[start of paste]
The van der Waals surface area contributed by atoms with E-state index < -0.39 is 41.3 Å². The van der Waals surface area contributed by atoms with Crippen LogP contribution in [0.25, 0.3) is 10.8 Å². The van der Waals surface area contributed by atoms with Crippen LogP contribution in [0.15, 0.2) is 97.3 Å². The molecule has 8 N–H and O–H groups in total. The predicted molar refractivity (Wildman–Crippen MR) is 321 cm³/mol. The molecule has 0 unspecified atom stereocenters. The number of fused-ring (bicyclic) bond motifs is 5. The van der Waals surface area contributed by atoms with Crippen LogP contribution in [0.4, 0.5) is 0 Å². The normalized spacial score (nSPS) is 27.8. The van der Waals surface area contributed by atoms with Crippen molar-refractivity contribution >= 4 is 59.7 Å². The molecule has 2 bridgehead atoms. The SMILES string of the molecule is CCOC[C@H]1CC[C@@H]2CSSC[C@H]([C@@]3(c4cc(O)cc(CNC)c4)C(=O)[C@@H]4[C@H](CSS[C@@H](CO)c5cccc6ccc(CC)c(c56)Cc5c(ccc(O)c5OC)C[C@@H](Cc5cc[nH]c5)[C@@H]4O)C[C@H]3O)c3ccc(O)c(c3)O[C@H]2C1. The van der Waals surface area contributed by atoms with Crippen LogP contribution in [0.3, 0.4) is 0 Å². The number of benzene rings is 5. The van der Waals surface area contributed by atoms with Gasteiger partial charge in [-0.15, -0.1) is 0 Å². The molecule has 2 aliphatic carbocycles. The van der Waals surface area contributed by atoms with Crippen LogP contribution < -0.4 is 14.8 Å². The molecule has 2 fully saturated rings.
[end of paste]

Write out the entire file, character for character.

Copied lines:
The van der Waals surface area contributed by atoms with E-state index < -0.39 is 41.3 Å². The van der Waals surface area contributed by atoms with Crippen LogP contribution in [0.25, 0.3) is 10.8 Å². The van der Waals surface area contributed by atoms with Crippen LogP contribution in [0.15, 0.2) is 97.3 Å². The molecule has 8 N–H and O–H groups in total. The predicted molar refractivity (Wildman–Crippen MR) is 321 cm³/mol. The molecule has 0 unspecified atom stereocenters. The number of fused-ring (bicyclic) bond motifs is 5. The van der Waals surface area contributed by atoms with Crippen LogP contribution in [0.4, 0.5) is 0 Å². The normalized spacial score (nSPS) is 27.8. The van der Waals surface area contributed by atoms with Crippen molar-refractivity contribution >= 4 is 59.7 Å². The molecule has 2 bridgehead atoms. The SMILES string of the molecule is CCOC[C@H]1CC[C@@H]2CSSC[C@H]([C@@]3(c4cc(O)cc(CNC)c4)C(=O)[C@@H]4[C@H](CSS[C@@H](CO)c5cccc6ccc(CC)c(c56)Cc5c(ccc(O)c5OC)C[C@@H](Cc5cc[nH]c5)[C@@H]4O)C[C@H]3O)c3ccc(O)c(c3)O[C@H]2C1. The van der Waals surface area contributed by atoms with Crippen LogP contribution in [0.3, 0.4) is 0 Å². The number of benzene rings is 5. The van der Waals surface area contributed by atoms with Gasteiger partial charge in [-0.15, -0.1) is 0 Å². The molecule has 2 aliphatic carbocycles. The van der Waals surface area contributed by atoms with Crippen LogP contribution < -0.4 is 14.8 Å². The molecule has 2 fully saturated rings.